Flowers Mill Veterinary Hospital offers spay and neuter services. “Fixing” or altering your pet is a very safe and routine animal surgery. Neutering your male pet involves removal of the testicles, whereas in females spaying removes the ovaries and uterus. The optimum time to spay or neuter your pet is between the ages of 16-20 weeks. Spaying or neutering is a part of responsible ownership, avoiding unwanted litters and offering a number of lifelong medical and behavior benefits.
Why Spaying and Neutering is Good for You and Your Pet
“Fixing” your pet provides a number of health benefits, as well as eliminates some annoying behaviors that can sometimes make pet ownership challenging.
- Spayed females will not go into heat cycles. You won’t have to deal with bloody discharge or, in the case of cats, inappropriate urination and needy, yowling behavior.
- Your neutered male pets won’t roam in search of a mate or get into fights with other suitors.
- Neutered male cats and dogs will have fewer tendencies to mark their territory with strong smelling urine.
- Neutered male dogs are calmer, family focused, and less likely to have aggression issues.
- Altered pets are less likely to make inappropriate sexual approaches to people or objects.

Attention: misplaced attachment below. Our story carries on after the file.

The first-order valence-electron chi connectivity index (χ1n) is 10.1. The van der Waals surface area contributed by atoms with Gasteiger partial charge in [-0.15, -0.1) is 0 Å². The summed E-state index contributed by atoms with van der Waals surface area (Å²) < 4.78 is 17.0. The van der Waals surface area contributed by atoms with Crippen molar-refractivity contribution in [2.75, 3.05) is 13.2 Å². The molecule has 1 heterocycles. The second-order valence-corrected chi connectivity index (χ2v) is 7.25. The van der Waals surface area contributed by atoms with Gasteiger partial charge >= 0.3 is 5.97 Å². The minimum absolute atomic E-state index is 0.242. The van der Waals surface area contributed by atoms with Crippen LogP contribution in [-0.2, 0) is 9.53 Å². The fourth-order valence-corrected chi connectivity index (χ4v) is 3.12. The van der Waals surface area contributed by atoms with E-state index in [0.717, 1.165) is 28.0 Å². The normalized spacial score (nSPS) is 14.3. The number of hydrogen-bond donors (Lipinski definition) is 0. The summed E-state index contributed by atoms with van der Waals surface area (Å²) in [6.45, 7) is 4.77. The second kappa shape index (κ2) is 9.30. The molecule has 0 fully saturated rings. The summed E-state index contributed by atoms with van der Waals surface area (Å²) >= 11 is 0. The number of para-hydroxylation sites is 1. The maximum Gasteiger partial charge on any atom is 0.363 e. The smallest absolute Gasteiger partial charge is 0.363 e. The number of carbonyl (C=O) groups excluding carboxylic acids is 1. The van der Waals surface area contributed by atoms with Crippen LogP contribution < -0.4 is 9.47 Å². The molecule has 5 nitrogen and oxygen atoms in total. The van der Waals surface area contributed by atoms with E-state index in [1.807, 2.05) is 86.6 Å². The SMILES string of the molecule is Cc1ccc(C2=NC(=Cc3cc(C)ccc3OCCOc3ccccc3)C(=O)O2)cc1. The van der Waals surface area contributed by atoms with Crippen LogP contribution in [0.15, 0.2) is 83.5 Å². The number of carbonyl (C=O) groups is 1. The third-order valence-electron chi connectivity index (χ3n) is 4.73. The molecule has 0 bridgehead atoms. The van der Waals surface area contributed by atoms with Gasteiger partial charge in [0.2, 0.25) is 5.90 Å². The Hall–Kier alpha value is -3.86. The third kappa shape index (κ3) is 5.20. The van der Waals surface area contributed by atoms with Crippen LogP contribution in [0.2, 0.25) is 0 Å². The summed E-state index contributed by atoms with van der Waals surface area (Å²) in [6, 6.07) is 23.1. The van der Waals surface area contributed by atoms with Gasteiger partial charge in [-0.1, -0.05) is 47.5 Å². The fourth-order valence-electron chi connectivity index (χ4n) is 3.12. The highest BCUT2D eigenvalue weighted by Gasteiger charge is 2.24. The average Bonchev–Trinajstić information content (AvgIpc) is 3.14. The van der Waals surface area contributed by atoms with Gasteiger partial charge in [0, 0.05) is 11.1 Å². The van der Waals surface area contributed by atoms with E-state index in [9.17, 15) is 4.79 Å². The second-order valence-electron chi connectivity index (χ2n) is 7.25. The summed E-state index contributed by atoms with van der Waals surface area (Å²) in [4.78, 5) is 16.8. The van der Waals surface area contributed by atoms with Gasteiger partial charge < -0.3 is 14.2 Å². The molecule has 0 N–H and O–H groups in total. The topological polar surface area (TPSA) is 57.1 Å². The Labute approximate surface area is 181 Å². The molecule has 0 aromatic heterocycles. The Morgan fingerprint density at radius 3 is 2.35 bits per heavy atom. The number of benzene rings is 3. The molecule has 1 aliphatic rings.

- Altered animals have a very low to no risk of mammary gland tumors or cancer; prostate cancer; perianal tumors; pyometria; and uterine, ovarian, and testicular cancers.
- Roaming pets in search of mates are more likely to be injured in fights or struck by cars.
- Unaltered fighting cats spread diseases such as feline leukemia and feline immunodeficiency syndrome.
Easing the Suffering and Pet Overpopulation
Even if homes are found for unplanned litters of kittens and puppies, they may still end up abandoned and homeless. There are hundreds of millions of stray pets living in the United States, and five to seven million enter shelters nationwide over the course of a year. Five out of ten dogs and seven out of ten cats in shelters are destroyed simply because there is no one to adopt them.
Spay or Neuter Surgery
Just as is the case with any pet surgery, we will recommend pre-surgery blood work. Since anesthetic is broken down in the kidney and liver, we’ll want to make sure those systems are functioning as they should, so that risk is minimized. Blood screening also provides information that helps us to determine the best anesthetic.
When you take your cat or dog home, you’ll receive post-operative instructions. You will want to monitor your pet, keep activity low, and avoid excessive licking of the incision or surgical site. Within one to two days, your pet should be back to his or herself. Younger pets bounce back from spaying and neutering with amazing speed.
Read more about spaying or neutering your pet from the American Humane Society.